The walk-on safety looked around and pointed at his chest, wondering if Longhorns' defensive coordinator Vance Bedford had made a mistake.
''I just kind of looked over there and was like, `Maybe he got the name wrong,''' Haines said No mistake, Bedford insisted. It was time for Haines to start acting like a starter. And Haines has certainly held his own.
New head coach Charlie Strong awarded him a scholarship in August training camp and Haines has been a regular on a defense that has been among the Big 12's best this season.
Haines' biggest moment came last week in 48-45 win over Iowa State when he returned an interception 74 yards for a touchdown. The Cyclones had been driving to take the lead when Haines stepped in front of the receiver for the interception, then went on a zig-zag return that saw him barely get to the end zone before he collapsed.
''I did get tired down there near the end, but I got in the end zone,'' Haines said. ''The end result is all that matters.''
That Haines is even on the field is proof that Strong was true to his word when he promised his new team that everyone would have a chance to prove themselves. Haines could have easily been lost in the shuffle of the scout team under former coach Mack Brown.
A few walk-on players made their mark under Brown, but it was rare on rosters stacked with four- and five-star high school recruits. But Brown left after four consecutive seasons without a Big 12 title.
''I think with the new coaching change, it was the best thing for me,'' said Haines, who had been limited to the scout team under Brown. ''They made it clear when they got here that there were no superstars, there were no starters and backups ... I came out and I showed that I can play at this level.
Haines grew up in the Austin suburb of Lake Travis. His father was a defensive tackle for the Longhorns in the late 1970s and was a teammate with Bedford. His mom ran track at Texas. Even though he played at a powerhouse high school program, Haines received no scholarship offers.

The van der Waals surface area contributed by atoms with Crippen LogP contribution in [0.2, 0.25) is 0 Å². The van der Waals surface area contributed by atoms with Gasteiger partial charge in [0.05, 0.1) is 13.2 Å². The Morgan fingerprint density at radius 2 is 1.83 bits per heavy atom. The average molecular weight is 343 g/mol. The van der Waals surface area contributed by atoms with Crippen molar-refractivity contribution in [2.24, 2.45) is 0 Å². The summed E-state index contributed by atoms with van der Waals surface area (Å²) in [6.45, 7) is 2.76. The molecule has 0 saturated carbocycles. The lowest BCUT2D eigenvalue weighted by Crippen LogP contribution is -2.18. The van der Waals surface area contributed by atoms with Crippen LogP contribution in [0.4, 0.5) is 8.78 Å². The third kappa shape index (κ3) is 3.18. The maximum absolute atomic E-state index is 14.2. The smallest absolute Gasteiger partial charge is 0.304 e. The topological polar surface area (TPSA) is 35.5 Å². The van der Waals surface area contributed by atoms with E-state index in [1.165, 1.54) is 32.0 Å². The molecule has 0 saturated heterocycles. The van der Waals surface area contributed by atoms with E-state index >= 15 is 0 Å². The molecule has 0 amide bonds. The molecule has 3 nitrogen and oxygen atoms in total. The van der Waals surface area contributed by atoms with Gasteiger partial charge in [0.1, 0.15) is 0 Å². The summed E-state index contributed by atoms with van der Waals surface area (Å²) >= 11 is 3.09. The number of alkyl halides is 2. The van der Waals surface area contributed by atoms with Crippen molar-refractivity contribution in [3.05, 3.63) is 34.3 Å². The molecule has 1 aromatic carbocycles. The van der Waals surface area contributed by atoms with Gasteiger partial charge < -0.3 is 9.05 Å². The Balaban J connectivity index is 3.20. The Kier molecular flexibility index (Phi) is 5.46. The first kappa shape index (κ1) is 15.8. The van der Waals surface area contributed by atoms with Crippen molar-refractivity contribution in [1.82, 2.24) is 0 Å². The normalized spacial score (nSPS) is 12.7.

And given his pedigree, there was only one college for him, whether he earned a scholarship or not.
''I was going to stay out here all four years and play, scholarship or not,'' Haines said.
Haines didn't start the first game against North Texas but still had an impact with a first-quarter interception. He has started every game since.
''It's fun to watch him,'' Strong said. ''What's happening now is everybody is taking notice. That's the kind of guy that you like to see go play, and because he plays hard, and he gives you everything he's got.''
Opponents are still trying to pick on him.
Iowa State tried to isolate him on matchups with tight end E.J. Bibbs, who scored twice against the Longhorns last week. Cyclones quarterback Sam Richardson was looking for Bibbs when Haines jumped the route for an easy pickoff.
Texas (3-4, 2-2) plays at No. 11 Kansas State on Saturday. Despite Haines' big play, the Longhorns normally tough defense was poor against the Cyclones, giving up 524 yards, the most in 23 games.
Manhattan, Kansas, will be the toughest true road environment Haines will have played in and Wildcats coach Bill Snyder will have taken note at how the Cyclones threw at home - with good and bad results.
Haines said he expects opponents to keep testing him.
''If they do, that's fine,'' he said. ''They'll throw more balls my way.''